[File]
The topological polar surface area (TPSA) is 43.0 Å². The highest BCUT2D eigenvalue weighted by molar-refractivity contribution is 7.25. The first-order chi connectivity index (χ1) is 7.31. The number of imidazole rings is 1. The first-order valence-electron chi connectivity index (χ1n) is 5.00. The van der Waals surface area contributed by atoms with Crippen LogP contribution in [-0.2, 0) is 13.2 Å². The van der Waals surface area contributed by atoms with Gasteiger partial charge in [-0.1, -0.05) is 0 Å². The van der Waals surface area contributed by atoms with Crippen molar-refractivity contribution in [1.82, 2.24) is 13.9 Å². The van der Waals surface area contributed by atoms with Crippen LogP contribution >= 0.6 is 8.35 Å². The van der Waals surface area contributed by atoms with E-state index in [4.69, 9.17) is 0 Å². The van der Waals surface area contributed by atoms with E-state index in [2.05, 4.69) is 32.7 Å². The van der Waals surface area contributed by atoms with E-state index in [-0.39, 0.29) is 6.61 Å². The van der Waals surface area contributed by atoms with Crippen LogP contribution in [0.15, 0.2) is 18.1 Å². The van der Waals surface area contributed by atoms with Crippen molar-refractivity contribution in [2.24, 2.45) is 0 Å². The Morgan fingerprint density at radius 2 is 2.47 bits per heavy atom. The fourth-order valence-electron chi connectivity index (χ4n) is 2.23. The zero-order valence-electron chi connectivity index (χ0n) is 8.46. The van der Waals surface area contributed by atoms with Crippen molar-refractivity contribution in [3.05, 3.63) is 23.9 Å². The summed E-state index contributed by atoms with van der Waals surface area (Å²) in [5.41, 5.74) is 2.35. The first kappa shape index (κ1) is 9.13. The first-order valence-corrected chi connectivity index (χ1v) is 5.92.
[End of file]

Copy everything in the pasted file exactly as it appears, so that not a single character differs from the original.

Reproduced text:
The topological polar surface area (TPSA) is 43.0 Å². The highest BCUT2D eigenvalue weighted by molar-refractivity contribution is 7.25. The first-order chi connectivity index (χ1) is 7.31. The number of imidazole rings is 1. The first-order valence-electron chi connectivity index (χ1n) is 5.00. The van der Waals surface area contributed by atoms with Crippen LogP contribution in [-0.2, 0) is 13.2 Å². The van der Waals surface area contributed by atoms with Gasteiger partial charge in [-0.1, -0.05) is 0 Å². The van der Waals surface area contributed by atoms with Crippen molar-refractivity contribution in [1.82, 2.24) is 13.9 Å². The van der Waals surface area contributed by atoms with Crippen LogP contribution >= 0.6 is 8.35 Å². The van der Waals surface area contributed by atoms with E-state index in [4.69, 9.17) is 0 Å². The van der Waals surface area contributed by atoms with E-state index in [2.05, 4.69) is 32.7 Å². The van der Waals surface area contributed by atoms with E-state index in [-0.39, 0.29) is 6.61 Å². The van der Waals surface area contributed by atoms with Crippen LogP contribution in [0.15, 0.2) is 18.1 Å². The van der Waals surface area contributed by atoms with Crippen molar-refractivity contribution in [2.24, 2.45) is 0 Å². The Morgan fingerprint density at radius 2 is 2.47 bits per heavy atom. The fourth-order valence-electron chi connectivity index (χ4n) is 2.23. The zero-order valence-electron chi connectivity index (χ0n) is 8.46. The van der Waals surface area contributed by atoms with Crippen molar-refractivity contribution in [3.05, 3.63) is 23.9 Å². The summed E-state index contributed by atoms with van der Waals surface area (Å²) in [5.41, 5.74) is 2.35. The first kappa shape index (κ1) is 9.13. The first-order valence-corrected chi connectivity index (χ1v) is 5.92.